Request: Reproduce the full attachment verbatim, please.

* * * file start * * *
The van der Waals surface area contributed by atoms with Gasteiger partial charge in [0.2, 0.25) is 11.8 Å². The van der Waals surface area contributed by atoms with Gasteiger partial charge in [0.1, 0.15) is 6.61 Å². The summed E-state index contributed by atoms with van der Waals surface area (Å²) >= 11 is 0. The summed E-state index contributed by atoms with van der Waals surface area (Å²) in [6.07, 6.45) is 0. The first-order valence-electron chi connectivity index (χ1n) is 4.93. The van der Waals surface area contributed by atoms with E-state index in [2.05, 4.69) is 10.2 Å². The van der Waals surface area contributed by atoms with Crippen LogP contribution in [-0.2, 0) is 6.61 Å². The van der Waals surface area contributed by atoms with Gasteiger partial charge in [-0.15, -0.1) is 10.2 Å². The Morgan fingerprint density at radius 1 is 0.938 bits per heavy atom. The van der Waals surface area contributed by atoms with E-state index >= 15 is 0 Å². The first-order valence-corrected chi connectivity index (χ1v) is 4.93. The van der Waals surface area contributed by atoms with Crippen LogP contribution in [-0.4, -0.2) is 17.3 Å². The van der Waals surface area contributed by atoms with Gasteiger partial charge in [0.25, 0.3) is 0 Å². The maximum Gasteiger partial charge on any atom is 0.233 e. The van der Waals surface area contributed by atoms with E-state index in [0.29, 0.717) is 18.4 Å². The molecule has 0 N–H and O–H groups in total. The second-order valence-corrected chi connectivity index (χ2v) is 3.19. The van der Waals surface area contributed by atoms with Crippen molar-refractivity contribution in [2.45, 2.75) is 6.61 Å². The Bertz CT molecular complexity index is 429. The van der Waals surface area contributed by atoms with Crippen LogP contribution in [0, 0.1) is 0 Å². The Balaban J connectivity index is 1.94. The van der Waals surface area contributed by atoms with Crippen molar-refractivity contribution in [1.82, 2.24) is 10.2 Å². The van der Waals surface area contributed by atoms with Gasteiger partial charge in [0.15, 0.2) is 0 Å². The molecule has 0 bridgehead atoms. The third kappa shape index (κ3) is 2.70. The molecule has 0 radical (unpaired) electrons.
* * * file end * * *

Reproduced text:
The van der Waals surface area contributed by atoms with Gasteiger partial charge in [0.2, 0.25) is 11.8 Å². The van der Waals surface area contributed by atoms with Gasteiger partial charge in [0.1, 0.15) is 6.61 Å². The summed E-state index contributed by atoms with van der Waals surface area (Å²) >= 11 is 0. The summed E-state index contributed by atoms with van der Waals surface area (Å²) in [6.07, 6.45) is 0. The first-order valence-electron chi connectivity index (χ1n) is 4.93. The van der Waals surface area contributed by atoms with E-state index in [2.05, 4.69) is 10.2 Å². The van der Waals surface area contributed by atoms with Crippen LogP contribution in [-0.2, 0) is 6.61 Å². The van der Waals surface area contributed by atoms with Gasteiger partial charge in [-0.15, -0.1) is 10.2 Å². The Morgan fingerprint density at radius 1 is 0.938 bits per heavy atom. The van der Waals surface area contributed by atoms with E-state index >= 15 is 0 Å². The first-order valence-corrected chi connectivity index (χ1v) is 4.93. The van der Waals surface area contributed by atoms with Crippen LogP contribution in [-0.4, -0.2) is 17.3 Å². The van der Waals surface area contributed by atoms with Gasteiger partial charge in [0.25, 0.3) is 0 Å². The maximum Gasteiger partial charge on any atom is 0.233 e. The van der Waals surface area contributed by atoms with E-state index in [0.29, 0.717) is 18.4 Å². The molecule has 0 N–H and O–H groups in total. The second-order valence-corrected chi connectivity index (χ2v) is 3.19. The van der Waals surface area contributed by atoms with Crippen molar-refractivity contribution in [2.45, 2.75) is 6.61 Å². The Bertz CT molecular complexity index is 429. The van der Waals surface area contributed by atoms with Crippen LogP contribution in [0, 0.1) is 0 Å². The Balaban J connectivity index is 1.94. The van der Waals surface area contributed by atoms with Crippen molar-refractivity contribution in [1.82, 2.24) is 10.2 Å². The van der Waals surface area contributed by atoms with Gasteiger partial charge in [0.15, 0.2) is 0 Å². The molecule has 0 bridgehead atoms. The third kappa shape index (κ3) is 2.70. The molecule has 0 radical (unpaired) electrons.